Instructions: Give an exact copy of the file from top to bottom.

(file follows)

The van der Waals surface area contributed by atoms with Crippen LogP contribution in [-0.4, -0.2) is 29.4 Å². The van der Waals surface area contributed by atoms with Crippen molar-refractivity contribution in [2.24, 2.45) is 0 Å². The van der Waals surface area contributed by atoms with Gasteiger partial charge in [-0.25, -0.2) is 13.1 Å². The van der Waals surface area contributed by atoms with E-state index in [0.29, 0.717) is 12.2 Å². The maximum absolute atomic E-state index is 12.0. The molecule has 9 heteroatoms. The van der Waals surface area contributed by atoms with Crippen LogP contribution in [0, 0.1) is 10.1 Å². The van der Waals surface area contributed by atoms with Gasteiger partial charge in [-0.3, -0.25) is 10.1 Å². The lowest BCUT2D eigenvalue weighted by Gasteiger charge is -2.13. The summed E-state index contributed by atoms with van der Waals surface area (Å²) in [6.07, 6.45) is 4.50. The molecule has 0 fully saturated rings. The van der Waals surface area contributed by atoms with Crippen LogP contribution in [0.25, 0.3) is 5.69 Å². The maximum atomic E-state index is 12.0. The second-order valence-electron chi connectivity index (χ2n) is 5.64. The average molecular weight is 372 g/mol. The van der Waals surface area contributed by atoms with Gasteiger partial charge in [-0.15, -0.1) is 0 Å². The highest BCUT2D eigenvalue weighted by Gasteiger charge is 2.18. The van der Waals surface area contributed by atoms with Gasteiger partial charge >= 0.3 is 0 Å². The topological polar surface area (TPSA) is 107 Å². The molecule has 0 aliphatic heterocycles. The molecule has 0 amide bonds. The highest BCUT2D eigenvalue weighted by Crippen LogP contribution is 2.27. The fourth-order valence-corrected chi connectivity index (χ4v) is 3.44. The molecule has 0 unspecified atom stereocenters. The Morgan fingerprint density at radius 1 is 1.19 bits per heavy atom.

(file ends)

The van der Waals surface area contributed by atoms with Crippen LogP contribution in [-0.4, -0.2) is 29.4 Å². The van der Waals surface area contributed by atoms with Crippen molar-refractivity contribution in [2.24, 2.45) is 0 Å². The van der Waals surface area contributed by atoms with Gasteiger partial charge in [-0.25, -0.2) is 13.1 Å². The van der Waals surface area contributed by atoms with E-state index in [0.29, 0.717) is 12.2 Å². The maximum absolute atomic E-state index is 12.0. The molecule has 9 heteroatoms. The van der Waals surface area contributed by atoms with Crippen LogP contribution in [0, 0.1) is 10.1 Å². The van der Waals surface area contributed by atoms with Gasteiger partial charge in [-0.3, -0.25) is 10.1 Å². The lowest BCUT2D eigenvalue weighted by Gasteiger charge is -2.13. The summed E-state index contributed by atoms with van der Waals surface area (Å²) in [6.07, 6.45) is 4.50. The molecule has 0 fully saturated rings. The van der Waals surface area contributed by atoms with Crippen LogP contribution in [0.25, 0.3) is 5.69 Å². The maximum atomic E-state index is 12.0. The second-order valence-electron chi connectivity index (χ2n) is 5.64. The average molecular weight is 372 g/mol. The van der Waals surface area contributed by atoms with Gasteiger partial charge in [-0.15, -0.1) is 0 Å². The highest BCUT2D eigenvalue weighted by Gasteiger charge is 2.18. The van der Waals surface area contributed by atoms with Gasteiger partial charge >= 0.3 is 0 Å². The topological polar surface area (TPSA) is 107 Å². The molecule has 0 aliphatic heterocycles. The molecule has 0 amide bonds. The highest BCUT2D eigenvalue weighted by Crippen LogP contribution is 2.27. The fourth-order valence-corrected chi connectivity index (χ4v) is 3.44. The molecule has 0 unspecified atom stereocenters. The Morgan fingerprint density at radius 1 is 1.19 bits per heavy atom.